Astrophysicists at the University of Bern have modelled the evolution of the putative planet in the outer Solar System. They estimate that the object has a present-day radius equal to 3.7 Earth radii and a temperature of -226 degrees Celsius (-374 degrees Fahrenheit).
How big and how bright is Planet Nine if it really exists? What is its temperature and which telescope could find it? These were the questions that Christoph Mordasini, professor at the University of Bern, and his PhD student Esther Linder wanted to answer when they heard about the possible additional planet in the Solar System suggested by Konstantin Batygin and Mike Brown of the California Institute of Technology in Pasadena.
The Swiss scientists are experts in modelling the evolution of planets. They usually study the formation of young exoplanets in discs around other stars light-years away and the possible direct imaging of these objects with future instruments such as the James Webb Space Telescope. “For me candidate Planet Nine is a close object, although it is about 700 times further away as the distance between the Earth and the Sun,” says Linder.
The astrophysicists assume that Planet Nine is a smaller version of Uranus and Neptune – a small ice giant with an envelope of hydrogen and helium. With their planet evolution model they calculated how parameters like the planetary radius or the brightness evolved over time since the Solar System has formed 4,6 billion of years ago.
The scientists conclude that a planet with the projected mass equal to 10 Earth masses has a present-day radius of 3.7 Earth radii. Its temperature is -226 degrees Celsius (-374 degrees Fahrenheit). “This means that the planet’s emission is dominated by the cooling of its core, otherwise the temperature would only be 10 Kelvin,” explains Linder: “Its intrinsic power is about 1,000 times bigger than its absorbed power.” Therefore, the reflected sunlight contributes only a minor part to the total radiation that could be detected. This also means that the planet is much brighter in the infrared than in the visual. “With our study candidate Planet Nine is now more than a simple point mass, it takes shape having physical properties,” says Mordasini.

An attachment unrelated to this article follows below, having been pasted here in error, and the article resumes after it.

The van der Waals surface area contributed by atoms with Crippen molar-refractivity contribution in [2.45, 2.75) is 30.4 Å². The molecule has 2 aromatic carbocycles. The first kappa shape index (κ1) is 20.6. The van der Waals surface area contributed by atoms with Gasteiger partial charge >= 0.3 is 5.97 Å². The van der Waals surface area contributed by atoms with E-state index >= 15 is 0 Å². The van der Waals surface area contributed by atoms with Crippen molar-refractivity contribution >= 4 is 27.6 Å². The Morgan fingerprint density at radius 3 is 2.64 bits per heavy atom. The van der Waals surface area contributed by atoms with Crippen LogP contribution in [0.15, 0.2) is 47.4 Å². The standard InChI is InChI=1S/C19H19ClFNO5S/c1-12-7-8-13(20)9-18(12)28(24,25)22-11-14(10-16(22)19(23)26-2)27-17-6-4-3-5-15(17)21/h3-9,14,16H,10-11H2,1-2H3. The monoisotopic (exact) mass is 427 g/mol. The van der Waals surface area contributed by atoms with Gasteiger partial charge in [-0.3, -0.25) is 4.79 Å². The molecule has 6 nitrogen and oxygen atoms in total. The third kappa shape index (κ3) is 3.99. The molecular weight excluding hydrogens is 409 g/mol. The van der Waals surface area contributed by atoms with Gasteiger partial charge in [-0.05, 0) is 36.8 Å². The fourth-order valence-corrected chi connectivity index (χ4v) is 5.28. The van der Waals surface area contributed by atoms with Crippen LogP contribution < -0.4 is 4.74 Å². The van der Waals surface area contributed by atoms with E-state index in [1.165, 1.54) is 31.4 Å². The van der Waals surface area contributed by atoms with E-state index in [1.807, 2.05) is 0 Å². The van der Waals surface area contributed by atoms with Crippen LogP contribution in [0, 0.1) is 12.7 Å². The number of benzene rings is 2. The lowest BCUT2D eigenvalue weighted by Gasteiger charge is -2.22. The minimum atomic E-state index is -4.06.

The researchers also checked if their results explain why Planet Nine hasn’t been detected by telescopes so far. They calculated the brightness of smaller and bigger planets on various orbits. They conclude that the sky surveys performed in the past had only a small chance to detect an object with a mass of 20 Earth masses or less, especially if it is near the farthest point of its orbit around the Sun. But NASA’s Wide-field Infrared Survey Explorer may have spotted a planet with a mass equal to 50 Earth masses or more. “This puts an interesting upper mass limit for the planet,” Linder explains.
According to the scientists, future telescopes like the Large Synoptic Survey Telescope under construction near Cerro Tololo in Chile or dedicated surveys should be able to find or rule out candidate Planet Nine. “That is an exciting perspective,” says Mordasini.